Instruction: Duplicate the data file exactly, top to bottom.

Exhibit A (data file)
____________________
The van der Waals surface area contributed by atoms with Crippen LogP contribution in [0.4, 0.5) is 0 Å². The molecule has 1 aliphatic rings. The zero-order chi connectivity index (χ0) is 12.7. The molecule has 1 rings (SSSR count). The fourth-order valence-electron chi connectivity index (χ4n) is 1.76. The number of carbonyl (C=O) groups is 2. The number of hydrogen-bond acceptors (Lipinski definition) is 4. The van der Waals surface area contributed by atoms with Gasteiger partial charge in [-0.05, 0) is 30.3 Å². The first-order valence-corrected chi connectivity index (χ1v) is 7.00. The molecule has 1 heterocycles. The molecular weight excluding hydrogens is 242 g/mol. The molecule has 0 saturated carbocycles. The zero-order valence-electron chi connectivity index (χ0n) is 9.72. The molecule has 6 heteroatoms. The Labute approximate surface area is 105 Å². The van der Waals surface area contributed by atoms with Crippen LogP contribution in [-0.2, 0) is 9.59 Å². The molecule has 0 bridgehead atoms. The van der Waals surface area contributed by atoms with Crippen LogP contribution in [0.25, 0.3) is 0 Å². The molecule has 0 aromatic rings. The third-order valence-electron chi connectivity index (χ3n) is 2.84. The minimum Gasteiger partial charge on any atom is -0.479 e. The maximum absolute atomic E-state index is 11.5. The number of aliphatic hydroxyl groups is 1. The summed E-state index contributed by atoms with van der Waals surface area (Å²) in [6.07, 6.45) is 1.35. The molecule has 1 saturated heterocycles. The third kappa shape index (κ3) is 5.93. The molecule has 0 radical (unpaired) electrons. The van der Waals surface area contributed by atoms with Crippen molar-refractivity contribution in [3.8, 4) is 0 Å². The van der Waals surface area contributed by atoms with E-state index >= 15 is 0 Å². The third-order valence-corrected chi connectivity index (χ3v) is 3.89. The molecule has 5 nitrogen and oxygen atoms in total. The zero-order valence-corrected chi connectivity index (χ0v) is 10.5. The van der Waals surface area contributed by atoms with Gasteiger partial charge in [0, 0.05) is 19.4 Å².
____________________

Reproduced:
The van der Waals surface area contributed by atoms with Crippen LogP contribution in [0.4, 0.5) is 0 Å². The molecule has 1 aliphatic rings. The zero-order chi connectivity index (χ0) is 12.7. The molecule has 1 rings (SSSR count). The fourth-order valence-electron chi connectivity index (χ4n) is 1.76. The number of carbonyl (C=O) groups is 2. The number of hydrogen-bond acceptors (Lipinski definition) is 4. The van der Waals surface area contributed by atoms with Gasteiger partial charge in [-0.05, 0) is 30.3 Å². The first-order valence-corrected chi connectivity index (χ1v) is 7.00. The molecule has 1 heterocycles. The molecular weight excluding hydrogens is 242 g/mol. The molecule has 0 saturated carbocycles. The zero-order valence-electron chi connectivity index (χ0n) is 9.72. The molecule has 6 heteroatoms. The Labute approximate surface area is 105 Å². The van der Waals surface area contributed by atoms with Crippen LogP contribution in [-0.2, 0) is 9.59 Å². The molecule has 0 bridgehead atoms. The van der Waals surface area contributed by atoms with Crippen LogP contribution in [0.25, 0.3) is 0 Å². The molecule has 0 aromatic rings. The third-order valence-electron chi connectivity index (χ3n) is 2.84. The minimum Gasteiger partial charge on any atom is -0.479 e. The maximum absolute atomic E-state index is 11.5. The number of aliphatic hydroxyl groups is 1. The summed E-state index contributed by atoms with van der Waals surface area (Å²) in [6.07, 6.45) is 1.35. The molecule has 1 saturated heterocycles. The third kappa shape index (κ3) is 5.93. The molecule has 0 radical (unpaired) electrons. The van der Waals surface area contributed by atoms with Crippen molar-refractivity contribution in [3.8, 4) is 0 Å². The van der Waals surface area contributed by atoms with E-state index >= 15 is 0 Å². The third-order valence-corrected chi connectivity index (χ3v) is 3.89. The molecule has 5 nitrogen and oxygen atoms in total. The zero-order valence-corrected chi connectivity index (χ0v) is 10.5. The van der Waals surface area contributed by atoms with Gasteiger partial charge in [0, 0.05) is 19.4 Å².